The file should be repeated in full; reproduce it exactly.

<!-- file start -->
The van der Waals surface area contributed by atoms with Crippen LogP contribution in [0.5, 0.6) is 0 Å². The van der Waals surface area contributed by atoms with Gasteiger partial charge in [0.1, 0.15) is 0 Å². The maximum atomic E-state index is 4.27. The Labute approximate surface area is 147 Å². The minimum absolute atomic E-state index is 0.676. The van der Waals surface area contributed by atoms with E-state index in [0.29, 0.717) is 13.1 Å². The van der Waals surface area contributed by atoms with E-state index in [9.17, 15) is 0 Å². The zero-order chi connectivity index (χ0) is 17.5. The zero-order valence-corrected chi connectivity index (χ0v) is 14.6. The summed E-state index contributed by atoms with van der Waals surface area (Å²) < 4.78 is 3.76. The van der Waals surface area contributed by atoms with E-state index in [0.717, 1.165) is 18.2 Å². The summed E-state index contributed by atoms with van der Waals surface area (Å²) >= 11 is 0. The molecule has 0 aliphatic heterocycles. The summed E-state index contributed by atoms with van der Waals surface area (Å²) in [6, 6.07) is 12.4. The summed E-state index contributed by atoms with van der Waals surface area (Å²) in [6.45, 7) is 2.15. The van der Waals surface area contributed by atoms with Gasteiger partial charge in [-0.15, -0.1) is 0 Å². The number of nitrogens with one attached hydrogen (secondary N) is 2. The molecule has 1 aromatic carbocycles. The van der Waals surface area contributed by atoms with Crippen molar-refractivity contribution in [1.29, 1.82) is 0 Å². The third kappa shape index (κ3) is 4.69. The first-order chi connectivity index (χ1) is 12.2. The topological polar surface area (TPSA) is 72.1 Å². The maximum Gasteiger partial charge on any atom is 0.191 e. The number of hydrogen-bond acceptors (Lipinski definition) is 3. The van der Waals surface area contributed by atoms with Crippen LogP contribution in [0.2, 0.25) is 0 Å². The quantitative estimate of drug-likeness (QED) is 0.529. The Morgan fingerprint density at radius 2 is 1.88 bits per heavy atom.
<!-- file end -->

The van der Waals surface area contributed by atoms with Crippen LogP contribution in [0.5, 0.6) is 0 Å². The van der Waals surface area contributed by atoms with Gasteiger partial charge in [0.1, 0.15) is 0 Å². The maximum atomic E-state index is 4.27. The Labute approximate surface area is 147 Å². The minimum absolute atomic E-state index is 0.676. The van der Waals surface area contributed by atoms with E-state index in [0.29, 0.717) is 13.1 Å². The van der Waals surface area contributed by atoms with E-state index in [9.17, 15) is 0 Å². The zero-order chi connectivity index (χ0) is 17.5. The zero-order valence-corrected chi connectivity index (χ0v) is 14.6. The summed E-state index contributed by atoms with van der Waals surface area (Å²) < 4.78 is 3.76. The van der Waals surface area contributed by atoms with E-state index in [0.717, 1.165) is 18.2 Å². The summed E-state index contributed by atoms with van der Waals surface area (Å²) >= 11 is 0. The molecule has 0 aliphatic heterocycles. The summed E-state index contributed by atoms with van der Waals surface area (Å²) in [6, 6.07) is 12.4. The summed E-state index contributed by atoms with van der Waals surface area (Å²) in [6.45, 7) is 2.15. The van der Waals surface area contributed by atoms with Gasteiger partial charge in [-0.15, -0.1) is 0 Å². The number of nitrogens with one attached hydrogen (secondary N) is 2. The molecule has 1 aromatic carbocycles. The van der Waals surface area contributed by atoms with Crippen molar-refractivity contribution in [1.29, 1.82) is 0 Å². The third kappa shape index (κ3) is 4.69. The first-order chi connectivity index (χ1) is 12.2. The topological polar surface area (TPSA) is 72.1 Å². The maximum Gasteiger partial charge on any atom is 0.191 e. The number of hydrogen-bond acceptors (Lipinski definition) is 3. The van der Waals surface area contributed by atoms with Crippen LogP contribution in [0.2, 0.25) is 0 Å². The quantitative estimate of drug-likeness (QED) is 0.529. The Morgan fingerprint density at radius 2 is 1.88 bits per heavy atom.